A New and United Guyana (ANUG) says the time has come for the small parties with broad common features to unite to target the estimated 35,000 independent voters who want to bring an end to racial voting and use their seats in the National Assembly to push for policy and legal reforms.
ANUG Chairman, Timothy Jonas said his party has so far secured the backing of the Federal United Party (FED-UP) to contest the March 2, 2020 general elections, but has not convinced the others including Lenox Shuman’s Liberty and Justice Party (LJP).
Jonas said ANUG and FED-UP would be jointly contesting the elections. He could not say what would be their joint name and symbol on the ballot paper until representatives of the two parties hold a joint news conference later this week. He said ANUG’s identity would not be preserved. “I don’t think there is any danger of anyone being subsumed. As subsumed as the AFC (Alliance For Change) has been, they are still identifiable as the AFC so you have two parties which are standalone and self-sufficient and they will be working together. I don’t think there is a fear of loss of identity,” he said.
ANUG Assistant Secretary Kian Jabour said FED-UP was particularly interested in developing a constituency system in which people are actually represented by parliamentarians who they know. “We very strongly believe that our current system in Parliament is not one that represents all Guyanese regardless of who they are voting for and this is where our problem comes in. We have a system that in which the majority of our seats are allocated by political parties and are aligned and because of that those basically become yes-men. They have to follow party lines or they are so removed as we have seen very recently with the no-confidence motion,” said Jabour.
While the hearts of the small parties “are all in the right place,” he said a number of them have not seen the wisdom of contesting the polls under one umbrella and sharing their resources. Jonas credited The New Movement party as a group of young professionals who are “good-hearted sincere people and who want the best for Guyana” and urged Guyanese to support them as an alternative although a few of their ideas are unrealistic.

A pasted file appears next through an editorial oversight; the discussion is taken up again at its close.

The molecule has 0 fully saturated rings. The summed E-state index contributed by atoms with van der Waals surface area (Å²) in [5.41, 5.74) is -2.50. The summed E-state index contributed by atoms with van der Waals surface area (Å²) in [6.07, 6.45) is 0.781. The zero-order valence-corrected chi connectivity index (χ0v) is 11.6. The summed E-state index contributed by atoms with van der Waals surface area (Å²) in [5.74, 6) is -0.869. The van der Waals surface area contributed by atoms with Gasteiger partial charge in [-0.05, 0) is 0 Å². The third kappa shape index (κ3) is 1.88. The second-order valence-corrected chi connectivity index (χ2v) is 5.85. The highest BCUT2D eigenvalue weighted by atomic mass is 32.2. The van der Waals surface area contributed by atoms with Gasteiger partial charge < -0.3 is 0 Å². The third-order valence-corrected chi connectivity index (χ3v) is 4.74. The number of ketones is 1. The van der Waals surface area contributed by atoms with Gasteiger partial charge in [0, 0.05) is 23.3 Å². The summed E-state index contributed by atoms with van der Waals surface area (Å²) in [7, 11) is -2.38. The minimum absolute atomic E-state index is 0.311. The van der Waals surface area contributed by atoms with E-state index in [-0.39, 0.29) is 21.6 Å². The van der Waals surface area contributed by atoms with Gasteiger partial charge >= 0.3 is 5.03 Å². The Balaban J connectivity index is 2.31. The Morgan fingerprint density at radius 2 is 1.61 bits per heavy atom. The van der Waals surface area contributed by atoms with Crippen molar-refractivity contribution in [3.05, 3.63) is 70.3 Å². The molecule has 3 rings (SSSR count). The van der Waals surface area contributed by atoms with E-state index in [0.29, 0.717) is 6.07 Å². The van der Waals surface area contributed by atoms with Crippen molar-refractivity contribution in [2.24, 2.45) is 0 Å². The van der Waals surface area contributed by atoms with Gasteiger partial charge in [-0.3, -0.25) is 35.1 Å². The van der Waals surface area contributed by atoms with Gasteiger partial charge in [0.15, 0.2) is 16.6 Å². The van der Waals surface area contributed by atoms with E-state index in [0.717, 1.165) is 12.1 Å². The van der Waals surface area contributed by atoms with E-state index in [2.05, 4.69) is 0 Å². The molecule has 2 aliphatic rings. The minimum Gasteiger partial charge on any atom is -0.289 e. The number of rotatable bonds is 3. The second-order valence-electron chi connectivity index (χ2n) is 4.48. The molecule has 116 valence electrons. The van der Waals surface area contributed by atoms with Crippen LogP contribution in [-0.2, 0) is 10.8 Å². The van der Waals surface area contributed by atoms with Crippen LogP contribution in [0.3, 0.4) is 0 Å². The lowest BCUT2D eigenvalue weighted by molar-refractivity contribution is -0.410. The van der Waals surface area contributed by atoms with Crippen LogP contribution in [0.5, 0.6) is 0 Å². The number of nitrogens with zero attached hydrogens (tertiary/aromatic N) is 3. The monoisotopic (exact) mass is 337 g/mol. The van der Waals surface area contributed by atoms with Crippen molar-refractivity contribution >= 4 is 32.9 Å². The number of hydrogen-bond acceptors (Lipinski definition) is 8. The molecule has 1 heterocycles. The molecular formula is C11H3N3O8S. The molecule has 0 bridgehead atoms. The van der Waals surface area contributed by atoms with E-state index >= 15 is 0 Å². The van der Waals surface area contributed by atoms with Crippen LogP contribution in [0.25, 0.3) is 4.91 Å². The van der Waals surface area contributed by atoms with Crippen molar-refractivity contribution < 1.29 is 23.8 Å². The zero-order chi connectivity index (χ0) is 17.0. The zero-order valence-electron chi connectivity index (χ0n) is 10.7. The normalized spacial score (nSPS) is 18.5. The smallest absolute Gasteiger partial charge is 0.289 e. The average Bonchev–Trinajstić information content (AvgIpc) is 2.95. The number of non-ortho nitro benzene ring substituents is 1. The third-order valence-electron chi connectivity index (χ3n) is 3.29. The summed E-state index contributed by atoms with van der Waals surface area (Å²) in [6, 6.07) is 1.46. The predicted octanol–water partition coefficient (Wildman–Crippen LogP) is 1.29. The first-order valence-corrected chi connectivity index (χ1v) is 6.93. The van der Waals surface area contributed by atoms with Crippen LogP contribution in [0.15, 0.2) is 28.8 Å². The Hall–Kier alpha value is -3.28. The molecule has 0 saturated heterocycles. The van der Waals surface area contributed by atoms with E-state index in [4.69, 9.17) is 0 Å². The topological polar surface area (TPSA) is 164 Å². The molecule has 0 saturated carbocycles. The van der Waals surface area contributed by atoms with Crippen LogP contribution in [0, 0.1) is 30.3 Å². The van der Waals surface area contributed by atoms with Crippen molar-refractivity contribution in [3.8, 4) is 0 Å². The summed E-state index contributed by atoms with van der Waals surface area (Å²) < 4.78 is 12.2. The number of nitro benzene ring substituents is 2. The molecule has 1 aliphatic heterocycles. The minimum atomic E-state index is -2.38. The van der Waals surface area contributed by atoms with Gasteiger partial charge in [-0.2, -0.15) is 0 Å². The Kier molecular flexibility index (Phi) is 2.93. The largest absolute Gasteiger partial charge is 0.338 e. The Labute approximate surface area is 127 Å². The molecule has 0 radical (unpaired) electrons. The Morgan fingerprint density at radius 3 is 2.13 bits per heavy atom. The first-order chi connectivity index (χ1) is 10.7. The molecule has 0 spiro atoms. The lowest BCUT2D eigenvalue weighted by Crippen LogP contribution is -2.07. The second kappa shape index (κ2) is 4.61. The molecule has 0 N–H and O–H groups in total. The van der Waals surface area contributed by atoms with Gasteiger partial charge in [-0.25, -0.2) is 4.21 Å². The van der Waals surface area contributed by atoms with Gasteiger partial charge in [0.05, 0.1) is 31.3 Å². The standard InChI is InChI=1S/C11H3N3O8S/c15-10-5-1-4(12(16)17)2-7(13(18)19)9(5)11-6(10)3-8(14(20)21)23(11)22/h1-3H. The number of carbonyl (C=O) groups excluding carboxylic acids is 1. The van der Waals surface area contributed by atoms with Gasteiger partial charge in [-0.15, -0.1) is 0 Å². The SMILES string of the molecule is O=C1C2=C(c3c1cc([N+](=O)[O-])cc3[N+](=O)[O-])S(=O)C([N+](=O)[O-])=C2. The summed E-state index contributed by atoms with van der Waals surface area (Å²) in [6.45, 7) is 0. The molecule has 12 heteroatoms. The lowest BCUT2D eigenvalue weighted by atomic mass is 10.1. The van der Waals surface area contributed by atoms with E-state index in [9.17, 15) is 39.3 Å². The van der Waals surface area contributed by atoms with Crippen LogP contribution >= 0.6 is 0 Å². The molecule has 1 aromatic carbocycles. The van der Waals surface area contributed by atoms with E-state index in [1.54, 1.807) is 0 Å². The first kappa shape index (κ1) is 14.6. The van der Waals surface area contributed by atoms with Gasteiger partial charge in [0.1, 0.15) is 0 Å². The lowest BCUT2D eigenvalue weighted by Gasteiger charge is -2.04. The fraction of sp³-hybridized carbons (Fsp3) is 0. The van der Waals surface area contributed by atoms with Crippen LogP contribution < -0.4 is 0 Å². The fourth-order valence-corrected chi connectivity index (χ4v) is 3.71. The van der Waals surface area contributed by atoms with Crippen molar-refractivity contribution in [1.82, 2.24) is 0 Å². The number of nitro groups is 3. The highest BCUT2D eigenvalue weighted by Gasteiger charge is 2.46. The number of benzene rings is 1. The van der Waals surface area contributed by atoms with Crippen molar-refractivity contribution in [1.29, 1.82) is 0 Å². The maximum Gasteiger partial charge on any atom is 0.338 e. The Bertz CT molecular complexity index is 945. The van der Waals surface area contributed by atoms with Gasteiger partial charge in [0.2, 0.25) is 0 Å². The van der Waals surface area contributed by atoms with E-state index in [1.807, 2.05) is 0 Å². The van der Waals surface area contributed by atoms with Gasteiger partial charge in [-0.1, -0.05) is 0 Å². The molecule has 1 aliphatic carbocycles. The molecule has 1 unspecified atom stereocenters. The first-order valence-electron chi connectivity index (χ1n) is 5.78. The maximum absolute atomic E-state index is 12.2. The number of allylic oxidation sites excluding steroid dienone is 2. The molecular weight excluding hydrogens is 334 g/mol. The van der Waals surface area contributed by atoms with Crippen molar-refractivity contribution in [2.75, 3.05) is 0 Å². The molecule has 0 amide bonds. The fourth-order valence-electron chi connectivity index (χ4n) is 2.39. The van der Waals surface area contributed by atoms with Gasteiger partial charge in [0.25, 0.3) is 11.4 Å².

He said ANUG has not spoken with Robert Badal’s Change Guyana party, but talks are ongoing with the Citizenship Initiative party. “We continue to be in talks with them. We have reached out to them. Members of our executive spoke to members of their executive, That is up in the air,” he said.
Realistically, he argued that small parties could not win general elections in Guyana but could hold the balance of power in the 65-seat National Assembly. He said just over 30,000 of the “independent” voters, who once backed the Alliance For Change (AFC), were now looking for a genuine third party to support. “As a matter of maths, each of those parties will get less than 5,000 votes if they fight among themselves for the independent voters,” he said. Jonas said it was useless small parties, knowing fully well that they could not possibly win an election due to heavy race-based voting, making lofty campaign promises.
For his party, the single most important and realistic promise is to be a broker for the best laws and policies as well as constitutional reform. “If eighty percent of this population continues to vote along ethnic lines, then we cannot pretend to make promises about what we will do in government. We have to take a realistic approach as to what A New and United Guyana can do, given the rules of the game, if it gets enough seats in Parliament to have a swing vote as the AFC had. To do anything more, to make promises on anything else on us getting into government will be to deceive the Guyanese people but deceive the Guyanese people like a schoolboy lies,” said Jonas, a former AFC supporter.
The ANUG Chairman envisaged that the largest small party that makes it into the National Assembly would also play significant roles on state boards and commissions in guarding against decisions that are not in the interest of Guyanese.